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Do You Know About the Narcotic Effects of Nutmeg?

Humanity has used nutmeg as a medicine, narcotic, aphrodisiac, dream enhancer and inebriant.

Nutmeg, now a common household spice, comes from the tree Myristica fragrans , which originates from the Indonesian Banda Islands (also known as the Spice Islands). The name nutmeg comes from Latin, nux muscat , meaning musky nut. Legend has it that when M. fragrans sets seed, the musky smell of the nutmegs is so overpowering that it causes birds of paradise to fall to the ground (Krieg 1964). This may have more to do with the narcotic properties of nutmeg than with its characteristic scent, but it is this musky quality that has made nutmeg a popular flavoring for both sweet and savory dishes.

While the inhabitants of the Banda Islands apparently made no use of nutmeg as a condiment, it is known to have been used as a spice and medicine in India and the Middle East as early as 700 b.c.e., (Kalbhen 1971), while its therapeutic applications have been recorded by Arab physicians since the seventh century c.e. (Weil 1967). Nutmeg did not appear in Europe until the Middle Ages and reports conflict regarding whether it was introduced by Arab traders or by returning crusaders, although it was probably a little of both. While introduced to Europe in the Middle Ages, nutmeg was likely a rare commodity until the sixteenth century when the Portuguese discovered that the Banda Islands were the hitherto concealed source of nutmeg (Stein et al. 2001).

After this discovery, nutmeg became a major European commodity. Trade was monopolized by the Portuguese and the Dutch, but eventually came under sole control of the Dutch after an extended military campaign in 1621 that left most of the Islands' inhabitants dead. The Dutch ran the Islands like a plantation and mounted regular expeditions to eradicate sources of nutmeg outside of their control. At the height of its value, nutmeg was carried by Europeans as a display of wealth. Nutmeg graters became fashionable accoutrements, and diners would grate their own nutmeg at fancy restaurants. The Dutch continued to dominate the trade in nutmeg until the nineteenth century when the British took temporary control of the Banda Islands during the Napoleonic Wars and were able to break the monopoly by successfully cultivating nutmeg in the West Indies. Nutmeg has subsequently become a major export product in the West Indies and is now featured on the national flag of Grenada.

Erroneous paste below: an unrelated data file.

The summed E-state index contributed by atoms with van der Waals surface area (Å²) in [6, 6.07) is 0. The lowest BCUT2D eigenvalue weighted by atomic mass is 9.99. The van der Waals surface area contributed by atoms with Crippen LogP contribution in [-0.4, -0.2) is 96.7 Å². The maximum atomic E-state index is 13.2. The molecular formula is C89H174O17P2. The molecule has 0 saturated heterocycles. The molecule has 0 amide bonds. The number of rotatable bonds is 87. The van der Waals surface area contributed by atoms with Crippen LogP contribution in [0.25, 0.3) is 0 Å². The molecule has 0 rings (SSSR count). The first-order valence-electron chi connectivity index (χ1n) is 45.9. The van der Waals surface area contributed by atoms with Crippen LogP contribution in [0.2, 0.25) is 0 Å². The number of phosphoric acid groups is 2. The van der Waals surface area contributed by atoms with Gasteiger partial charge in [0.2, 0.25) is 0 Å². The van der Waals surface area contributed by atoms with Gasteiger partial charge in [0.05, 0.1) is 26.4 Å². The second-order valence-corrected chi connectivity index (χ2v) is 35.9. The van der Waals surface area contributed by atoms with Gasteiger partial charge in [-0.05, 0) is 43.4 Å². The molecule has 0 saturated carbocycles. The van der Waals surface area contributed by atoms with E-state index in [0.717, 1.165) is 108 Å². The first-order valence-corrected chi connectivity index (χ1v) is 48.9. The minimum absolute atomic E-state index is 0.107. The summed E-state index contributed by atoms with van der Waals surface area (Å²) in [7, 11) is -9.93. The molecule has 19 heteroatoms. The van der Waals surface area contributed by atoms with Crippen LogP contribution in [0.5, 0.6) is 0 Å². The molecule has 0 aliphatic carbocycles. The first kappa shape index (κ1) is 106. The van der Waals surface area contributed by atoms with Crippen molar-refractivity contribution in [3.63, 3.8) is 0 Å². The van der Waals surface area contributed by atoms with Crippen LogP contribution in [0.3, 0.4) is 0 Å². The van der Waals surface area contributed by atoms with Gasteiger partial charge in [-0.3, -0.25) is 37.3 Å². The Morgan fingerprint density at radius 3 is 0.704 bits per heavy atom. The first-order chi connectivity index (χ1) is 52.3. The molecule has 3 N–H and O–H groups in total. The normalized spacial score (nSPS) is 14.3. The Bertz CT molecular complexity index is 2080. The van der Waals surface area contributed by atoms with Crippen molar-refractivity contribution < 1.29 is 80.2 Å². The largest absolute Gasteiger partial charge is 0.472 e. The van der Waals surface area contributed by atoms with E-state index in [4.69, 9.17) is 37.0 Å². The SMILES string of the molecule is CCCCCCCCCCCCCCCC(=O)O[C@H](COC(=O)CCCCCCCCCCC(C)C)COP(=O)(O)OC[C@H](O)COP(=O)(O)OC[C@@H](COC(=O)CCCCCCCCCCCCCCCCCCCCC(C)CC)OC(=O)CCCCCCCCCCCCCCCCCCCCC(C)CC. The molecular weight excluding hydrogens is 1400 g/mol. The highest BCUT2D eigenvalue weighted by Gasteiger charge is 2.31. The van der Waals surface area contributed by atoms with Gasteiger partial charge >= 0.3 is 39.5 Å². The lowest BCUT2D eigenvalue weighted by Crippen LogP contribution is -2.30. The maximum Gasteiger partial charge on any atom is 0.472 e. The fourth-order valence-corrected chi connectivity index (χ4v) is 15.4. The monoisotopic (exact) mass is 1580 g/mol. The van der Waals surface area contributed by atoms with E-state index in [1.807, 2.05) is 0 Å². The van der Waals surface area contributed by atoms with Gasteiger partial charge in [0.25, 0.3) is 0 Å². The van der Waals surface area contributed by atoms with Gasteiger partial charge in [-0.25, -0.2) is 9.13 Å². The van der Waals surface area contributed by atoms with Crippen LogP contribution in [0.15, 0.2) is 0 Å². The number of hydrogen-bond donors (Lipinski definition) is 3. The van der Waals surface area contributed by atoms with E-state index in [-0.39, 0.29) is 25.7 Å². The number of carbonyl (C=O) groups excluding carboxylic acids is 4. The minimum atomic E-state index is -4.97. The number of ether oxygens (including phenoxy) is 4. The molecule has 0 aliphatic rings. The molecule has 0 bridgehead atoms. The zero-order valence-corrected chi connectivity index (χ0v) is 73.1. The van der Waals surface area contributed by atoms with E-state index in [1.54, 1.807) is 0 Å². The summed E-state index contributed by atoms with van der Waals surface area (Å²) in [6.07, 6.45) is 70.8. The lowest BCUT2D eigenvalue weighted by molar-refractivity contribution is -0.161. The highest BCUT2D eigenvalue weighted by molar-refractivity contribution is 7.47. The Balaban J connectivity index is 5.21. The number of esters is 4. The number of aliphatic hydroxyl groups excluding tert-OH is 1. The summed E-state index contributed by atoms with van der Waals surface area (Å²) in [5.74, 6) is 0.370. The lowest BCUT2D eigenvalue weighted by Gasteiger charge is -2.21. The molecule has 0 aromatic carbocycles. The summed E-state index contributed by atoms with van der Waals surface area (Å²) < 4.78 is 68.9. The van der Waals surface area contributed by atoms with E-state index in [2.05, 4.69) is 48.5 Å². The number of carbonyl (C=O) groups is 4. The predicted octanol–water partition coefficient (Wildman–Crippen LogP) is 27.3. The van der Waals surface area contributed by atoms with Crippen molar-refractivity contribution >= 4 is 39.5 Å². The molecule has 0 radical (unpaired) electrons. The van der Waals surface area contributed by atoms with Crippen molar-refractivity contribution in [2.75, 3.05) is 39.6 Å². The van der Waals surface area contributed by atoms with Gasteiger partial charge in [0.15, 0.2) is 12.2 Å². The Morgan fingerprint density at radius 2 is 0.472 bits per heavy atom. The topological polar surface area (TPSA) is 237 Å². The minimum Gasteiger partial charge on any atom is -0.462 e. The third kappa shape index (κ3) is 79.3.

By the twentieth century, the popularity of nutmeg as a spice subsided and stabilized. Around this time it became rumored that nutmeg was an effective abortifacient. This use offered the West its first glimpses into the narcotic properties of nutmeg, as a number of young women became delirious after using large quantities of nutmeg to induce miscarriages (Kalbhen 1971).

It may have been these turn-of-the-century reports that led to the use of nutmeg in American prisons by the 1940s or earlier. Despite the length of time that nutmeg's properties have been recognized, fairly little is understood about the actions of this mysterious nut. This article is an attempt to compile the existing information about nutmeg into one place and to provide the reader with a more comprehensive understanding of nutmeg and its peculiar properties.


Of course, nutmeg is most well-known as a spice. Nutmeg also produces the spice "mace," which is made from the red membrane, or aril, that covers the nutmeg seed. Mace is not as sweet as nutmeg, but has a more delicate flavor, although both are used similarly in cooking. Mace contains the same oils that make nutmeg psychoactive. The popularity of the two spices peaked in England in the eighteenth century. The English used nutmeg to spice a wide array of dishes, including roast mutton, stewed pork, pies, puddings, and cordials. Nutmeg and mace have been used to flavor many other foods, such as soups, gravies, milk products, fruit juices, sweet sauces, gelatins, alcoholic beverages, snack foods, and breakfast cereals; they have also been used as general condiments. Sometimes nutmeg was used quite liberally in cooking. One seventeenth century cake recipe calls for six nutmegs to two pounds of sugar (Wilson 1999). Although nutmeg was once used widely to flavor a variety of dishes, and while it remains a component of most spice cabinets, its use has dwindled to the occasional flavoring of pies, cookies, and eggnog.

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